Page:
Leesburg’s farmlands

All around Leesburg there used to be many more farmlands and small plots where people grew vegetables and raised farm animals. Nowadays, regardless of what direction you go leaving the historic downtown, there are fewer. Many are still there and there, and are also some homesteads that have begun planting kitchen gardens and enhancing gardens with fruit trees and many native species of fruits. Even the Town of Leesburg’s Tree Commission gave away this year Chickasaw Plum trees, a sweet-tart tasting plum that comes from a tree first cultivated by Native American tribes. Chickasaw plums were used for food by Chickasaws, Cherokee, and other Native people long before the arrival of Europeans. William Bartram, a respected naturalist of the late 1700s, cataloged plants, animals and customs of the people he encountered, and this plum species was one of them. Last year, at the Leesburg Flower and Garden Festival the Tree Commission gave away free Persimmon trees, a feast of color for the eyes and for wildlife. The Town of Leesburg is certainly tree-minded and is more and more referred to as a Treesburg (you may have already seen my “Treesburg” painting in progress – almost finished!). This small historic downtown has been for the past 33 years awarded the Tree City USA by the Arbor Day Foundation.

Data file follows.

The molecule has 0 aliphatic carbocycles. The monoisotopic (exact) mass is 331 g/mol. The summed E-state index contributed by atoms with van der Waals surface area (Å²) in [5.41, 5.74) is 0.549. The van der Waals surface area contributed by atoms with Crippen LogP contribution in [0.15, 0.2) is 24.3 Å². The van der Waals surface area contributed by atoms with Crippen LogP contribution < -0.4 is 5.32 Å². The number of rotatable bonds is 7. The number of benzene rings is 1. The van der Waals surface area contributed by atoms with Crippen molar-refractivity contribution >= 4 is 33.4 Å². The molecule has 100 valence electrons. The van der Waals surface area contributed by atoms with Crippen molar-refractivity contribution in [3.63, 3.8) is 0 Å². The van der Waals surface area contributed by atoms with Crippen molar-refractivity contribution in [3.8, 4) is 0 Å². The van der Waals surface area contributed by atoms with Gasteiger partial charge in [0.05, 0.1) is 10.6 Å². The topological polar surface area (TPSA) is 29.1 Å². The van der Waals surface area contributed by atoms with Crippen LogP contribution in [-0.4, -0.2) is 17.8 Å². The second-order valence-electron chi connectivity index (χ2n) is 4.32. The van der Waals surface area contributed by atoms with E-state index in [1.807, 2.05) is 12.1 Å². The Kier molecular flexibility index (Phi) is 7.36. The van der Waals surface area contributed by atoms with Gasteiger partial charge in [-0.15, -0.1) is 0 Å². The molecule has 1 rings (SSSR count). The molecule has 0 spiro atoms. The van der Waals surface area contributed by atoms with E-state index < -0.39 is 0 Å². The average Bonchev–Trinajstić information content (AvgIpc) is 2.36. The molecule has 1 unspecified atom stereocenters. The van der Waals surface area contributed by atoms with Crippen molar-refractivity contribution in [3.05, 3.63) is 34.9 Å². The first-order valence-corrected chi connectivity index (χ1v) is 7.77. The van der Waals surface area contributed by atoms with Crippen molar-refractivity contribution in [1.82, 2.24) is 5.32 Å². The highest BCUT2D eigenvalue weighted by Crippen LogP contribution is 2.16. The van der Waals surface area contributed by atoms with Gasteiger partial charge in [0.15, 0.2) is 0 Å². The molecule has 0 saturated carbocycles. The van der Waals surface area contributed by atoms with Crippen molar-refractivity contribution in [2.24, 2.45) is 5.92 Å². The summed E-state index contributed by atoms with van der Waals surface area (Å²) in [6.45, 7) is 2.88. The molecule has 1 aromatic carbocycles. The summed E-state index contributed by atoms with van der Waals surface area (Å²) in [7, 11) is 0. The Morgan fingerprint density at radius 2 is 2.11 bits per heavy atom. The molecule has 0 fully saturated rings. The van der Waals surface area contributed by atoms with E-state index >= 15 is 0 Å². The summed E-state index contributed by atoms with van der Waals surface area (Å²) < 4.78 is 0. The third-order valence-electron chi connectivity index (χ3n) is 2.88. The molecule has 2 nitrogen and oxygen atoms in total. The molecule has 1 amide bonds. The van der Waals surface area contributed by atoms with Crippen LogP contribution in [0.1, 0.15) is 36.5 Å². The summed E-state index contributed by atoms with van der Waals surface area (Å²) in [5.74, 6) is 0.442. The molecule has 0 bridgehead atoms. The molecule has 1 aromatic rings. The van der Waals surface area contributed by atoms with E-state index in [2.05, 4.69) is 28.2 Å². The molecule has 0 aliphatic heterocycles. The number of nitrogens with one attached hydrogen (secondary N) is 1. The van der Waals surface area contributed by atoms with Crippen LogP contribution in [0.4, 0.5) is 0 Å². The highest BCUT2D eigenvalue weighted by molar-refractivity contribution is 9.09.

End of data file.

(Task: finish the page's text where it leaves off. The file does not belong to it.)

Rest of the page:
This county in northern Virginia is so green, lush, hilly and gorgeous, that if I were plum, cherry or peach tree I’d love to be rooted here. If I were a delicious asparagus, artichoke, or green leafed veggie, I would love to be nourished in these gorgeous watersheds. This painting celebrates Loudoun County and its farmlands and trees, and focuses on the Town of Leesburg and the beautiful farms that call the county home.

Town of leesburg in virginia, as seen by a bird in flight.
“Leesburg’s farmlands” will soon be available at Singulart

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